Everyday Athletes, Olympics & the Power of a Bib

“Nothing is impossible. The word itself say’s ‘I’m Possible.’”

I’m sitting here on a Sunday morning, computer on my lap, coffee in hand, watching the men’s marathon. Pretty much a perfect morning with just one dark spot – it’s one of the final events in the Rio Olympics. Oh, how I love the Olympics! I’m sad to see it be over.

As I’ve been watching the Olympics and the most elite athletes in the world, I’ve been thinking about everything they do leading up to one competition. The hard work they put in, the sacrifices they make, the years they devote to be able to compete on this level. For the ones who compete in multiple events, the added mental work they must do to be able to prepare for each event; forgetting the success or failure of the event before, looking to the one ahead. For the ones who compete in one event, the overwhelming stress of putting it all on the table; all that work, for one moment.

Kind of gives me chills! Going after the biggest, most ultimate goal for most athletes. And I have to believe they’d all say it’s totally worth it.

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The powerful race bib

While I watched today’s marathon, I started thinking about everyday races. Not just a marathon, but a half marathon, a triathlon or 5k. The local events hundreds of average people take part in each week. Why do we do it?

There’s no gold medal up for grabs, no endorsement deals at stake and no visions of standing atop the podium, hearing your country’s national anthem playing. So why do we, average athletes, race? Why is it we train for weeks or months, get up early on the weekends for long runs, then pay money just to participate in races? What’s the power of that race bib?

On Saturday, I paced the 2:10 finish time in Fargo’s GoFar Woman half marathon. As I went through the miles and met several different women along the way, I had a thought. Maybe we race to capture the Olympic feeling for ourselves. Whether running for a top finisher’s spot or to show ourselves it’s possible – it’s that feeling of competition and achievement, knowing we put in the time and work to put it all out there on the course.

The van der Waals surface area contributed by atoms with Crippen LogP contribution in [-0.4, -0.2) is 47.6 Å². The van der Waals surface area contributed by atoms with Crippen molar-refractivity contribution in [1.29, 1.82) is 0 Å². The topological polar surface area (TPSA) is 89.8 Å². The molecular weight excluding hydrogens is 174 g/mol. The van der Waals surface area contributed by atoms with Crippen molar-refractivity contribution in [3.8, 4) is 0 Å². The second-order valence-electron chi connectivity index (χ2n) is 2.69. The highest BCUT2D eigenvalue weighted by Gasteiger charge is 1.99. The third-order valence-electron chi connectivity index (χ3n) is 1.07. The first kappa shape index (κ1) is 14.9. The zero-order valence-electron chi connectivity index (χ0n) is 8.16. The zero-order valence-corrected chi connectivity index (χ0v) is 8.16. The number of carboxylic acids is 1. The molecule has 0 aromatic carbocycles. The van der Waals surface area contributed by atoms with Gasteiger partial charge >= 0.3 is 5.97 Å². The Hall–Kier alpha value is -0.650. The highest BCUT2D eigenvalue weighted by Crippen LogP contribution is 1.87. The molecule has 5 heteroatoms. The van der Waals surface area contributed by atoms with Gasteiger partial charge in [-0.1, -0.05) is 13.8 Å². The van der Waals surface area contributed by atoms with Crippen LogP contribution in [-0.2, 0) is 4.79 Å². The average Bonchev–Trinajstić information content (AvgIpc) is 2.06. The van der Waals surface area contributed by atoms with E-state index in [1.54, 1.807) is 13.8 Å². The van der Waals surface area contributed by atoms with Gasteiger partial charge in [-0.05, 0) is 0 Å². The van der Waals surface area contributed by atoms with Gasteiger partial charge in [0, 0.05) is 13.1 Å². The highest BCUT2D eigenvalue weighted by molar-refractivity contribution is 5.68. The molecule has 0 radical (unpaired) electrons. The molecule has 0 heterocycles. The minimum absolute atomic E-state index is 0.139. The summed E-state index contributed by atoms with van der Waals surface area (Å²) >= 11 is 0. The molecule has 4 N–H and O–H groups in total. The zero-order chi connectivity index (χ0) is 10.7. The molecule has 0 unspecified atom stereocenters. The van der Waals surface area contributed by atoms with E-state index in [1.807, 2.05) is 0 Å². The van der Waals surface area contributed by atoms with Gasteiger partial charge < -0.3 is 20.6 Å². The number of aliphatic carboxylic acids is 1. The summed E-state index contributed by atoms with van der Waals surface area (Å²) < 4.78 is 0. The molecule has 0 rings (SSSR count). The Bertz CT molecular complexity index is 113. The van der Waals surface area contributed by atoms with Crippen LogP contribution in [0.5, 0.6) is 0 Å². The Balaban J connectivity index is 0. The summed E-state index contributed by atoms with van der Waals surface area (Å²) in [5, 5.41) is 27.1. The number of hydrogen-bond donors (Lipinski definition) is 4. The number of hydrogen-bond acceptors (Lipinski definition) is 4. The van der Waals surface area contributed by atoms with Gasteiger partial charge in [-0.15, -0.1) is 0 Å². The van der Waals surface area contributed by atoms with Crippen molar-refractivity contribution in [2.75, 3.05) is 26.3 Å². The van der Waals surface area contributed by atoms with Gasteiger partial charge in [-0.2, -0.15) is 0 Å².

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Pacing. My new obsession.

I saw the determination of the women who passed my group, the gut-it-out looks of the ones who were digging deep to push through the last miles and the joy on their faces when they came across the finish line. We may not be Olympic athletes but there’s glory out there, all our own, that we have the ability to capture. I think that’s the power the bib holds.

Next weekend, I get to do it again as a pacer for the Women Rock half marathon in St. Paul. Even though the games will be nearly a week over by then, I’ll still have that Olympic spirit! And of course my longtime love of running and newfound love for pacing.

Why do you race? Do you love the feeling of competition? Is it more about having a goal to keep you motivated through workouts? Comment or tweet me @runlikegirl311 on Twitter.

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R&R – The Importance of Rest Day and Relaxation

“The only bad workout is the one that didn’t happen”

That quote above – you’ve heard it, right? One of those uplifting, motivational quotes that gets passed around Facebook or you workout-enthusiast friend shares a few times a year on Instagram.

There’s a similar quote in the running world that goes, “I really regret that run…said no one ever.”

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Not every run ends with a smile on my face…Burton’s pretty much always this happy tho.

If either of those quotes ring true to you, you’re either a liar or a freak of nature. Sometimes workouts suck. Whether my legs are heavy, my body feels fatigued or I feel weak in general, I’ve had plenty of runs, lifts and other workouts that are terrible. And let’s not forget my at least once-annual long run that’s so awful it makes me cry.

Rather than brush it off and tell myself it’s okay because at least I did something, I’ve used it as opportunities to reflect on why. And what I’ve come to realize is these are all typically results of overtraining and my body telling me a rest day is badly needed.